So Ezra Klein, along with many other progressives, has been offering alternatives to the Republican call for the slash-and-burn of Social Security. But what's annoying about all of this is that the prediction that Social Security revenues plus the accumulated U.S. securities (yes, the U.S. government, not China, is far and away the world's largest holder of U.S. securities) will be unable to meet its obligations in 2037*, and only pay out 78 percent of benefits. That estimate comes from a Congressional Budget Office (CBO) report (pdf). But that CBO estimate is based on an annual real GDP rate of growth of 2.5%.
Zoiks! OK, I realize those of you who have managed to stick it out this far might not understand the implications of what a RGDP rate of growth of 2.5% implies (heathens!).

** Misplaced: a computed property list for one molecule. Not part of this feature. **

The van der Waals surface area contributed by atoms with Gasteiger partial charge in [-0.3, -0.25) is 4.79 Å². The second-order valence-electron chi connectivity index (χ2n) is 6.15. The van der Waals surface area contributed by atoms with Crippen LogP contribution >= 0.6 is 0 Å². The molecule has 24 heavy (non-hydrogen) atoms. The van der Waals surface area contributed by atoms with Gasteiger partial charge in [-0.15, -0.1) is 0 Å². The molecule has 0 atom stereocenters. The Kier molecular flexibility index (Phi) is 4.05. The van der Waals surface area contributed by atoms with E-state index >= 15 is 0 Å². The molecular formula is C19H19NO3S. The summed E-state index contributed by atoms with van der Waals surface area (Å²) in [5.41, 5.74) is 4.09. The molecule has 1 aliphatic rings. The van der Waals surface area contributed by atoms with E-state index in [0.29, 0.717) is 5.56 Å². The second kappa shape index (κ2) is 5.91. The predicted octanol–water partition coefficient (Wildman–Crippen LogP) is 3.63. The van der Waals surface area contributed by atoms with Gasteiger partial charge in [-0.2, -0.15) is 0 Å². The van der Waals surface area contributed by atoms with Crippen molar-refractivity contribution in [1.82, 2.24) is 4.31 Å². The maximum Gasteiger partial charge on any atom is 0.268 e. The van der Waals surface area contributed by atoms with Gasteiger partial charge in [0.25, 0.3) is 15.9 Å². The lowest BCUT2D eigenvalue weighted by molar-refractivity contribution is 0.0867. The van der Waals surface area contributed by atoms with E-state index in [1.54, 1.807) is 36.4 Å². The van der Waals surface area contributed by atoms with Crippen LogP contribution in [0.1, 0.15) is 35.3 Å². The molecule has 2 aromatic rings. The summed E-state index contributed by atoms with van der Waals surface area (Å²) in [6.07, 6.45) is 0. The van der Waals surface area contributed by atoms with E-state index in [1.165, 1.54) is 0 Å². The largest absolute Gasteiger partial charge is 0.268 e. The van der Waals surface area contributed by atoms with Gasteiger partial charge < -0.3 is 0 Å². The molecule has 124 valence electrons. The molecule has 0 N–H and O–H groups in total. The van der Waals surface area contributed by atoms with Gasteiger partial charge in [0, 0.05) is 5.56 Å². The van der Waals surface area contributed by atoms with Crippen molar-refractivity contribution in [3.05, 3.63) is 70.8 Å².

That rate would be so historically abysmal that, since going off the gold standard, we have never had a thirty year period with an average rate of growth of 2.5%. Ever.
In other words, this is a dreadfully pessimistic estimate. How bad is it? Well, let's first look at the annual rates of 'chained'** GDP growth in the U.S. since 1932:
Yes, there are some bad years, but since 1932, the average rate of annual GDP growth** is 3.4%. From 1949 on (Truman's second term), it's 3.2%. But let's look with a wider lens: an eleven year average (i.e., the rate for 2000, would average the increases from 1995-2005):
Here, there are only five 'eleven-year windows' out of 67 that fell below 2.5%--and three of those overlapped with the post-WWII slump. And two overlapped with the Collapse of Big Shitpile (it's worth noting that in 2010, even with a crappy economy, GDP growth still was higher than 2.5%). Other than that, GDP growth is much higher than 2.5%. In fact, as Dean Baker has been noting for over a decade, it's high enough that Social Security is 'solvent' in perpetuity without any changes.